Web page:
Red/White regency dress

My red/white regency dress is done! The planning took ages (other projects took precedence), but the sewing was actually rather quick! I really love how it turned out.

My original inspiration and plan

And the details of the bodice construction

I didn’t take a lot of images of the skirt construction, as it’s basically two rectangles (front & back) and a sort-of-triangle (side). I didn’t use a pattern, but I did take inspiration from the patterns in the book Regency Women’s Dress: Techniques and Patterns 1800-1830, by  Cassidy Percoco. 

The finished dress on my dress form.

 

And a detail of the bodice:

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The bodice closes with a bunch of ties. I tried to photograph how it’s done, so these are the steps.

This is what it looks like without anything attached. (Over only a shift, as my stays don’t fit my dress form very well)

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The first 2 ties are attached to the center back of the lining and tied in front. These are just to stabalize everything.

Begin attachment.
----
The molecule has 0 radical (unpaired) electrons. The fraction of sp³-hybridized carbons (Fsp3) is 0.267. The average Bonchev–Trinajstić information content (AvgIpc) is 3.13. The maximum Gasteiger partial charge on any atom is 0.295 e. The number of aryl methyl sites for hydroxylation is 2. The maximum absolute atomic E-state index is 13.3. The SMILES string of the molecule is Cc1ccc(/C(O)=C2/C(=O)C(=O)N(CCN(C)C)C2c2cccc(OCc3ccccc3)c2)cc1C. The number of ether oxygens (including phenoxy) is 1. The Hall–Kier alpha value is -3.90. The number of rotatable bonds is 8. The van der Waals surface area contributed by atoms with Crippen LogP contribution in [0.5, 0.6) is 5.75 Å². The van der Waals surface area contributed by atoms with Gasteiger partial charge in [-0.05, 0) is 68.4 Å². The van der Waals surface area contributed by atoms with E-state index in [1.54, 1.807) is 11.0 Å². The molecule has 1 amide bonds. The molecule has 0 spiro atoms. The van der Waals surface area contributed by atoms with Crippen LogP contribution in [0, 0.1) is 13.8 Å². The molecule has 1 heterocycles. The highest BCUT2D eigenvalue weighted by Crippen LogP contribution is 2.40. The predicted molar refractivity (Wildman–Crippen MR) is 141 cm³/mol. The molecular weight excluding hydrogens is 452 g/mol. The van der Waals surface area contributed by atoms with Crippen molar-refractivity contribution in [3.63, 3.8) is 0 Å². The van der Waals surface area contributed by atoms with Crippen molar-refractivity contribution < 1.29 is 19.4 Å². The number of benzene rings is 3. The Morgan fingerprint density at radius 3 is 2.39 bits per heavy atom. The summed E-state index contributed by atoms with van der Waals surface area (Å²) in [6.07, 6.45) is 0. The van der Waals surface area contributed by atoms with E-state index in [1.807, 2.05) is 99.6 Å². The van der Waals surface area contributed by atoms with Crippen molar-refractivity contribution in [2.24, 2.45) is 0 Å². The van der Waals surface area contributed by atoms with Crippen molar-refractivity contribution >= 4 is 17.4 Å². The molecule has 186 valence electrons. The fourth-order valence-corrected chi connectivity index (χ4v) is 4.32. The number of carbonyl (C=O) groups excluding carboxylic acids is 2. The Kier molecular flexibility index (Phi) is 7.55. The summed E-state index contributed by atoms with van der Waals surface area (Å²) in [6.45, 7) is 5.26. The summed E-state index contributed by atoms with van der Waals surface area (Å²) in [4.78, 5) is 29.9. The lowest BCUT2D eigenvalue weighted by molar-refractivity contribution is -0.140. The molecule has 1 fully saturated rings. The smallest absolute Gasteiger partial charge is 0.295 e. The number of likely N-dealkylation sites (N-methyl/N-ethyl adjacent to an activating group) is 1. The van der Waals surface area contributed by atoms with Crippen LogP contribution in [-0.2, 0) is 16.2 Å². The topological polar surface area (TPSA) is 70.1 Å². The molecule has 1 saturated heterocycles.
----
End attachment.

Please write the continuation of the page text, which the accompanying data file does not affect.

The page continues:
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Next up is the bodice lining. This is closed with a pin to the right hand side (as viewer). It’s hidden under the dress here, one of the following picture shows the pin.

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The left (viewer perspective) bodice part isn’t attached to the skirt, but has a small modesty placket and a tie at the tip. This is closed through a loop in the right-side lining, as shown in the next image.

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This image shows the pin which closes the lining at the side. Underneath there’s a little loop (which is very hard to see, sorry). This loop is used to close the side of the bodice which isn’t attached to the skirt. This has a tie which goes through the loop and is secured in place.